I have a bunch of big files, each file can be over 100GB, the total amount of data can be 1TB and they are all read-only files (just have random reads).
My program does small reads in these files on a computer with about 8GB main memory.
In order to increase performance (no seek() and no buffer copying) i thought about using memory mapping, and basically memory-map the whole 1TB of data.
Although it sounds crazy at first, as main memory << disk, with an insight on how virtual memory works you should see that on 64bit machines there should not be problems.
All the pages read from disk to answer to my read()s will be considered "clean" from the OS, as these pages are never overwritten. This means that all these pages can go directly to the list of pages that can be used by the OS without writing back to disk OR swapping (wash them). This means that the operating system could actually store in physical memory just the LRU pages and would operate just reads() when the page is not in main memory.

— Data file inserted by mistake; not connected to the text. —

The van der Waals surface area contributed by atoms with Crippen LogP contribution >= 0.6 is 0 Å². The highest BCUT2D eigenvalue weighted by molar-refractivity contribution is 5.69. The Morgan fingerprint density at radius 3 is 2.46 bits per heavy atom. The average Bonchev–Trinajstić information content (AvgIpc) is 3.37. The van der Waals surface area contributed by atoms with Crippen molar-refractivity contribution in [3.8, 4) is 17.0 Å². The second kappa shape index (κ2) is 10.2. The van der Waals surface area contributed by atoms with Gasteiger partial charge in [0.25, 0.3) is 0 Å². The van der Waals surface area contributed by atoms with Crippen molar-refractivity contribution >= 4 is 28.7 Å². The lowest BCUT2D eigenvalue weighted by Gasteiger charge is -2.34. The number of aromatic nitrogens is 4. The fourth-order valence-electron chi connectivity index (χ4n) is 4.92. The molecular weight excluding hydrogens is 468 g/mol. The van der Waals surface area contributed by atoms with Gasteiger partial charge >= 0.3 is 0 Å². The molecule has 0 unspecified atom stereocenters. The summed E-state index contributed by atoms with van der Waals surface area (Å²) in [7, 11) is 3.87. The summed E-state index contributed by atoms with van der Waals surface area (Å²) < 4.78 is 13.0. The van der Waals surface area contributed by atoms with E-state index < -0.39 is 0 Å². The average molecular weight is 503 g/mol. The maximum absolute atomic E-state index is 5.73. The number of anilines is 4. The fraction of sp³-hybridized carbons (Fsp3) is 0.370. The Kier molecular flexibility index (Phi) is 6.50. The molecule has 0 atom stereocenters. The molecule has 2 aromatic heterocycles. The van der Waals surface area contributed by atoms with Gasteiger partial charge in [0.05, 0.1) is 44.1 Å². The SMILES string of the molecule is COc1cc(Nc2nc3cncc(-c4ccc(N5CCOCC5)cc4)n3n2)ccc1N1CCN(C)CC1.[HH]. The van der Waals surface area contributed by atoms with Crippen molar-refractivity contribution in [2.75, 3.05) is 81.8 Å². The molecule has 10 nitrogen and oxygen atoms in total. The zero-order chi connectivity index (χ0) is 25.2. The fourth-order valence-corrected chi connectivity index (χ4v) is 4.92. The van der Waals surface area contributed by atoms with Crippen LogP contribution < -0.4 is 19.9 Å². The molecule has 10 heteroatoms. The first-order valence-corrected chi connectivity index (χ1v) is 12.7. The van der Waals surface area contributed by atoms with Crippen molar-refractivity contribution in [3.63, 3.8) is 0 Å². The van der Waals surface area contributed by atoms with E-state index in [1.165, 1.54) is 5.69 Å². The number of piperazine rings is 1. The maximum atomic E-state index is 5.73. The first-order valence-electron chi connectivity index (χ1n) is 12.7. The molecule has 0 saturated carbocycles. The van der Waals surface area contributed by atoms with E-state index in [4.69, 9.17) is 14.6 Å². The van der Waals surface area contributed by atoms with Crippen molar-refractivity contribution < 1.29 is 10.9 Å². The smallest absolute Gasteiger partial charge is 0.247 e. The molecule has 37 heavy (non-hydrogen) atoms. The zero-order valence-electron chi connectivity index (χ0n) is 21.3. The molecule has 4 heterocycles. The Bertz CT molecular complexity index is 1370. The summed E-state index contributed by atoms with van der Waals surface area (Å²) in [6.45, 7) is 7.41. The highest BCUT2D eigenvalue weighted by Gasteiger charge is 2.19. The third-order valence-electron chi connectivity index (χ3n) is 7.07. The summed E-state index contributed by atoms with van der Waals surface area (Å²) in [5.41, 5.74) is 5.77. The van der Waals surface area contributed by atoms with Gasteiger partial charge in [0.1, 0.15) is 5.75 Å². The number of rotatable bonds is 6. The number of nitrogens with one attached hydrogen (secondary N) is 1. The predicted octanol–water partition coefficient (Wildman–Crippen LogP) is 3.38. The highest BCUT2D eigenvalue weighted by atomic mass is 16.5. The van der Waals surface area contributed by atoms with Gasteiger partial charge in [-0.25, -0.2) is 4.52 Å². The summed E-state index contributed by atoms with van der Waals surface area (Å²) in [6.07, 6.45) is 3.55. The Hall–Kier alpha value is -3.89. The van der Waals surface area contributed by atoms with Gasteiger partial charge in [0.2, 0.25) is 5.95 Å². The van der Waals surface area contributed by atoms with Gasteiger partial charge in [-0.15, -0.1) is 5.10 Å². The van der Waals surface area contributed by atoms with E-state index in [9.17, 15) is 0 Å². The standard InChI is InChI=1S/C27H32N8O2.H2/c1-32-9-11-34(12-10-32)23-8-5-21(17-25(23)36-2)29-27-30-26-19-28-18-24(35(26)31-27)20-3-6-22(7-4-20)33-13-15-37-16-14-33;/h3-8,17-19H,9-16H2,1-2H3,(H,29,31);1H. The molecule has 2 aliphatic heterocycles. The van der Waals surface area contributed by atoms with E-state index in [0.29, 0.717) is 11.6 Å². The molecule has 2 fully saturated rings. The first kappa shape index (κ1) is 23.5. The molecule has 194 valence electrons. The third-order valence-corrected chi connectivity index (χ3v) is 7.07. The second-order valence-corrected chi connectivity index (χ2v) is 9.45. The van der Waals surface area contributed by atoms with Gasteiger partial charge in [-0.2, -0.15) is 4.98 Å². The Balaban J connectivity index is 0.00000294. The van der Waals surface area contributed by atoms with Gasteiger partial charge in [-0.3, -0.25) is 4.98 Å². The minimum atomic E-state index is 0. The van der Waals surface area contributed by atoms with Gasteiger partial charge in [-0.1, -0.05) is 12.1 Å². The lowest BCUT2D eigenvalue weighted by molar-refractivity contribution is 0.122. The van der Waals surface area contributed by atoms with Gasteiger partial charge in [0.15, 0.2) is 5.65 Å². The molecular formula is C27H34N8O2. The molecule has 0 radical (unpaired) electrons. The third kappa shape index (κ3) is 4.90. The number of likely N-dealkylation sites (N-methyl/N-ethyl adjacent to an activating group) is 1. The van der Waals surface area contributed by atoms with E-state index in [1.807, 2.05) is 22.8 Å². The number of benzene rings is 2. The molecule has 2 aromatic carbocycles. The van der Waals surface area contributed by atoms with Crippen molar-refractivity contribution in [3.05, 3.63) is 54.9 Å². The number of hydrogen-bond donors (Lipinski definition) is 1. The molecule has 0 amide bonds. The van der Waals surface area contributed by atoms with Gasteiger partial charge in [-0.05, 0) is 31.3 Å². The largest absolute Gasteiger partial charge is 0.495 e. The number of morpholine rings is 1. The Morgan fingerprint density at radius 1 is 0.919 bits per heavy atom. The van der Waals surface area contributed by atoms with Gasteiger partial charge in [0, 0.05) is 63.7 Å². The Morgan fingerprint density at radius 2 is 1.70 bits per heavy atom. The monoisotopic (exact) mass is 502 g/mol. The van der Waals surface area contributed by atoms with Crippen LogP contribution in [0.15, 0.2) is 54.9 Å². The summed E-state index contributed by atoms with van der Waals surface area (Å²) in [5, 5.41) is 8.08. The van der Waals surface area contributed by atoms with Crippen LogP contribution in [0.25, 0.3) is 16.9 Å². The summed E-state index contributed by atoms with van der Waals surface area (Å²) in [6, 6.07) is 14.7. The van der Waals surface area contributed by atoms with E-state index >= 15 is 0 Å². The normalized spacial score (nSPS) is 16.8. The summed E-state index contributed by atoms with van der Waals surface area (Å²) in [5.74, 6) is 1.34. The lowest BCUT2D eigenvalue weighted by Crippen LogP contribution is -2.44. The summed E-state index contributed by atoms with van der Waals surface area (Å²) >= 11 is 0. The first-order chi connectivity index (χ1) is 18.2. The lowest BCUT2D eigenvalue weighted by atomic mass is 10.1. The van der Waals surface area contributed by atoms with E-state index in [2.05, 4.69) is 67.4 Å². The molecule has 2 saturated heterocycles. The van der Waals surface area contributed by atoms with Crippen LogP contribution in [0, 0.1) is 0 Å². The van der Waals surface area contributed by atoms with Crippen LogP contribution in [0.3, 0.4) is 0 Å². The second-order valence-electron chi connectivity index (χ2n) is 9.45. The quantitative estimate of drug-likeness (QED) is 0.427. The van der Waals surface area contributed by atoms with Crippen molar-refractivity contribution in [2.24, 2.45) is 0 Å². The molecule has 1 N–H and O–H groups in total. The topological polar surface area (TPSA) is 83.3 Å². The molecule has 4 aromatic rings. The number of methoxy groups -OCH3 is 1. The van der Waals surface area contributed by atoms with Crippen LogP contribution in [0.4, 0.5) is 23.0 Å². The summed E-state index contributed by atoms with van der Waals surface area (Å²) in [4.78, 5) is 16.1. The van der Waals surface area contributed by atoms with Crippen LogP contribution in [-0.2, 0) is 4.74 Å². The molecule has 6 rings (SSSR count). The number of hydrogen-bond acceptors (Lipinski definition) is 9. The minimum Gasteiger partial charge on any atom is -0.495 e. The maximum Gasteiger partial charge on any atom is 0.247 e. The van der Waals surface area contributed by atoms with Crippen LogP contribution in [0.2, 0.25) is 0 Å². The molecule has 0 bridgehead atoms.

This would mean no swapping and no increase in i/o because of the huge memory mapping.
This is theory; what I'm looking for is any of you who has every tried or used such an approach for real in production and can share his experience: are there any practical issues with this strategy?